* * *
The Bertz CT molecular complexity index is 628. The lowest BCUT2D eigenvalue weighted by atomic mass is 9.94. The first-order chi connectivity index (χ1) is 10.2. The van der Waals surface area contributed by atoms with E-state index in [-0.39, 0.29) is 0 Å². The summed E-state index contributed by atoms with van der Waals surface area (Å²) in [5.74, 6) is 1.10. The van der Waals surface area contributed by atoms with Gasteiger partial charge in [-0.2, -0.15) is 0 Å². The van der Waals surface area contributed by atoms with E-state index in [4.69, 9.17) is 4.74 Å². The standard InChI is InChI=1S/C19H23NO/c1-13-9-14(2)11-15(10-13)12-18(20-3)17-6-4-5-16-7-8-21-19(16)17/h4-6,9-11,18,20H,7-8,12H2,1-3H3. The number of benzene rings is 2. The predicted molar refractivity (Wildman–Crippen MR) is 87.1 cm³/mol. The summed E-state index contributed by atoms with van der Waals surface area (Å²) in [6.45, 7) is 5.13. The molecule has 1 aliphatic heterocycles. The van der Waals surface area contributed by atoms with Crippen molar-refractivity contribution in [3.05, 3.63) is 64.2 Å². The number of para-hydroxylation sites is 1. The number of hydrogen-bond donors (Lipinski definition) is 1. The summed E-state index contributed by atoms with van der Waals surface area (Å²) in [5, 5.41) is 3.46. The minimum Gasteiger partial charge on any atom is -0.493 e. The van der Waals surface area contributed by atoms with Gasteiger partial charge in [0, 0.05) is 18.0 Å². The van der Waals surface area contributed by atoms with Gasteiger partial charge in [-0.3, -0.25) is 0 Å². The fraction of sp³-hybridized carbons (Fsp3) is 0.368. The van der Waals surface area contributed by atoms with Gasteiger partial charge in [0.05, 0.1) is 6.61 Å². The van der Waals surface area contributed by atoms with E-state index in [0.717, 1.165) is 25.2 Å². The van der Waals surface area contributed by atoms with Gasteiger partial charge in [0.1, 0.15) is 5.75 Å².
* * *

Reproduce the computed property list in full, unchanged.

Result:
The Bertz CT molecular complexity index is 628. The lowest BCUT2D eigenvalue weighted by atomic mass is 9.94. The first-order chi connectivity index (χ1) is 10.2. The van der Waals surface area contributed by atoms with E-state index in [-0.39, 0.29) is 0 Å². The summed E-state index contributed by atoms with van der Waals surface area (Å²) in [5.74, 6) is 1.10. The van der Waals surface area contributed by atoms with Gasteiger partial charge in [-0.2, -0.15) is 0 Å². The van der Waals surface area contributed by atoms with E-state index in [4.69, 9.17) is 4.74 Å². The standard InChI is InChI=1S/C19H23NO/c1-13-9-14(2)11-15(10-13)12-18(20-3)17-6-4-5-16-7-8-21-19(16)17/h4-6,9-11,18,20H,7-8,12H2,1-3H3. The number of benzene rings is 2. The predicted molar refractivity (Wildman–Crippen MR) is 87.1 cm³/mol. The summed E-state index contributed by atoms with van der Waals surface area (Å²) in [6.45, 7) is 5.13. The molecule has 1 aliphatic heterocycles. The van der Waals surface area contributed by atoms with Crippen molar-refractivity contribution in [3.05, 3.63) is 64.2 Å². The number of para-hydroxylation sites is 1. The number of hydrogen-bond donors (Lipinski definition) is 1. The summed E-state index contributed by atoms with van der Waals surface area (Å²) in [5, 5.41) is 3.46. The minimum Gasteiger partial charge on any atom is -0.493 e. The van der Waals surface area contributed by atoms with Gasteiger partial charge in [0, 0.05) is 18.0 Å². The van der Waals surface area contributed by atoms with Gasteiger partial charge in [-0.3, -0.25) is 0 Å². The fraction of sp³-hybridized carbons (Fsp3) is 0.368. The van der Waals surface area contributed by atoms with Gasteiger partial charge in [0.05, 0.1) is 6.61 Å². The van der Waals surface area contributed by atoms with E-state index in [0.717, 1.165) is 25.2 Å². The van der Waals surface area contributed by atoms with Gasteiger partial charge in [0.1, 0.15) is 5.75 Å².